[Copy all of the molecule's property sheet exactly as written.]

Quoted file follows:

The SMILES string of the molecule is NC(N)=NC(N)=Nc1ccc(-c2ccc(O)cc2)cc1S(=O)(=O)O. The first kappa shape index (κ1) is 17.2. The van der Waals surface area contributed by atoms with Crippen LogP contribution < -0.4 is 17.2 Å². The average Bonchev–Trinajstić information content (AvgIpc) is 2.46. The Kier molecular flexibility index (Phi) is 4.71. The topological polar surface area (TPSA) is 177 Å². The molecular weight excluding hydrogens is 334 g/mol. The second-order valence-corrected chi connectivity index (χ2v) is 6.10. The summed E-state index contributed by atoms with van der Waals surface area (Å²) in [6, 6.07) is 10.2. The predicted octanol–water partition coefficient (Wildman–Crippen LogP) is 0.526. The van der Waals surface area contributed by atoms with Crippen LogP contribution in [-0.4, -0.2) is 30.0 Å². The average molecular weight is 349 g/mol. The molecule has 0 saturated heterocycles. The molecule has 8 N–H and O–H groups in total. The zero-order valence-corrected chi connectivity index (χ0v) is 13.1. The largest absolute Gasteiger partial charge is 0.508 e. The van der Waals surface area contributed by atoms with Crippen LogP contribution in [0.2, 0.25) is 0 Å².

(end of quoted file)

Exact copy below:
The SMILES string of the molecule is NC(N)=NC(N)=Nc1ccc(-c2ccc(O)cc2)cc1S(=O)(=O)O. The first kappa shape index (κ1) is 17.2. The van der Waals surface area contributed by atoms with Crippen LogP contribution < -0.4 is 17.2 Å². The average Bonchev–Trinajstić information content (AvgIpc) is 2.46. The Kier molecular flexibility index (Phi) is 4.71. The topological polar surface area (TPSA) is 177 Å². The molecular weight excluding hydrogens is 334 g/mol. The second-order valence-corrected chi connectivity index (χ2v) is 6.10. The summed E-state index contributed by atoms with van der Waals surface area (Å²) in [6, 6.07) is 10.2. The predicted octanol–water partition coefficient (Wildman–Crippen LogP) is 0.526. The van der Waals surface area contributed by atoms with Crippen LogP contribution in [-0.4, -0.2) is 30.0 Å². The average molecular weight is 349 g/mol. The molecule has 0 saturated heterocycles. The molecule has 8 N–H and O–H groups in total. The zero-order valence-corrected chi connectivity index (χ0v) is 13.1. The largest absolute Gasteiger partial charge is 0.508 e. The van der Waals surface area contributed by atoms with Crippen LogP contribution in [0.2, 0.25) is 0 Å².